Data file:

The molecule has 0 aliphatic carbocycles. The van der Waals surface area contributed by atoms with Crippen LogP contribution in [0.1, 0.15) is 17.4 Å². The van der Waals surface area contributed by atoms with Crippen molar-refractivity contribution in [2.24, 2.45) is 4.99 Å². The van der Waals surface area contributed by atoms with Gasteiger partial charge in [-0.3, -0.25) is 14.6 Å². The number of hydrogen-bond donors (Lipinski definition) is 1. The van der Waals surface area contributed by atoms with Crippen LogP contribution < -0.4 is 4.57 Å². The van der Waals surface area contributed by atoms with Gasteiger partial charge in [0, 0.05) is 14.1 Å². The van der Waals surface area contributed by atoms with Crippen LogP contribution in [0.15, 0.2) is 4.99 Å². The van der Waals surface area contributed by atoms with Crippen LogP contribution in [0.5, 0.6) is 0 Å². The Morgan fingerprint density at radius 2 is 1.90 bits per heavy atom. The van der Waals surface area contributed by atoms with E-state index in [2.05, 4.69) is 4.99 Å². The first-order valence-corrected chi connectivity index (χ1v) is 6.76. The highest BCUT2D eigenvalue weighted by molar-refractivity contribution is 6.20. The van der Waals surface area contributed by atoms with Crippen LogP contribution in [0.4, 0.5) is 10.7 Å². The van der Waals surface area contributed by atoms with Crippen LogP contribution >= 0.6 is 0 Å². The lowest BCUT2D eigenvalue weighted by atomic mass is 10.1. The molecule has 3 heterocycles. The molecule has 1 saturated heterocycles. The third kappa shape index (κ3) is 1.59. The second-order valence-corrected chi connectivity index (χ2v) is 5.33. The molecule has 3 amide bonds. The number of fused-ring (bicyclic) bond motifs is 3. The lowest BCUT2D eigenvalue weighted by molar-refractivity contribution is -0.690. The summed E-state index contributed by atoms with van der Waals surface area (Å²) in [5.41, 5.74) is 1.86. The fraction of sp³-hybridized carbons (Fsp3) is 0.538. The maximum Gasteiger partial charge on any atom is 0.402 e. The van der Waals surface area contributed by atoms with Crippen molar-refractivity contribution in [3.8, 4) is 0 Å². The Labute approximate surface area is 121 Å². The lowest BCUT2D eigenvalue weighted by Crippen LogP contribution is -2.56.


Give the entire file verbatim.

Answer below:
The molecule has 0 aliphatic carbocycles. The van der Waals surface area contributed by atoms with Crippen LogP contribution in [0.1, 0.15) is 17.4 Å². The van der Waals surface area contributed by atoms with Crippen molar-refractivity contribution in [2.24, 2.45) is 4.99 Å². The van der Waals surface area contributed by atoms with Gasteiger partial charge in [-0.3, -0.25) is 14.6 Å². The number of hydrogen-bond donors (Lipinski definition) is 1. The van der Waals surface area contributed by atoms with Crippen LogP contribution < -0.4 is 4.57 Å². The van der Waals surface area contributed by atoms with Gasteiger partial charge in [0, 0.05) is 14.1 Å². The van der Waals surface area contributed by atoms with Crippen LogP contribution in [0.15, 0.2) is 4.99 Å². The van der Waals surface area contributed by atoms with Crippen LogP contribution in [0.5, 0.6) is 0 Å². The Morgan fingerprint density at radius 2 is 1.90 bits per heavy atom. The van der Waals surface area contributed by atoms with E-state index in [2.05, 4.69) is 4.99 Å². The first-order valence-corrected chi connectivity index (χ1v) is 6.76. The highest BCUT2D eigenvalue weighted by molar-refractivity contribution is 6.20. The van der Waals surface area contributed by atoms with Crippen LogP contribution in [0.4, 0.5) is 10.7 Å². The van der Waals surface area contributed by atoms with Crippen LogP contribution >= 0.6 is 0 Å². The lowest BCUT2D eigenvalue weighted by atomic mass is 10.1. The molecule has 3 heterocycles. The molecule has 1 saturated heterocycles. The third kappa shape index (κ3) is 1.59. The second-order valence-corrected chi connectivity index (χ2v) is 5.33. The molecule has 3 amide bonds. The number of fused-ring (bicyclic) bond motifs is 3. The lowest BCUT2D eigenvalue weighted by molar-refractivity contribution is -0.690. The summed E-state index contributed by atoms with van der Waals surface area (Å²) in [5.41, 5.74) is 1.86. The fraction of sp³-hybridized carbons (Fsp3) is 0.538. The maximum Gasteiger partial charge on any atom is 0.402 e. The van der Waals surface area contributed by atoms with Crippen molar-refractivity contribution in [3.8, 4) is 0 Å². The Labute approximate surface area is 121 Å². The lowest BCUT2D eigenvalue weighted by Crippen LogP contribution is -2.56.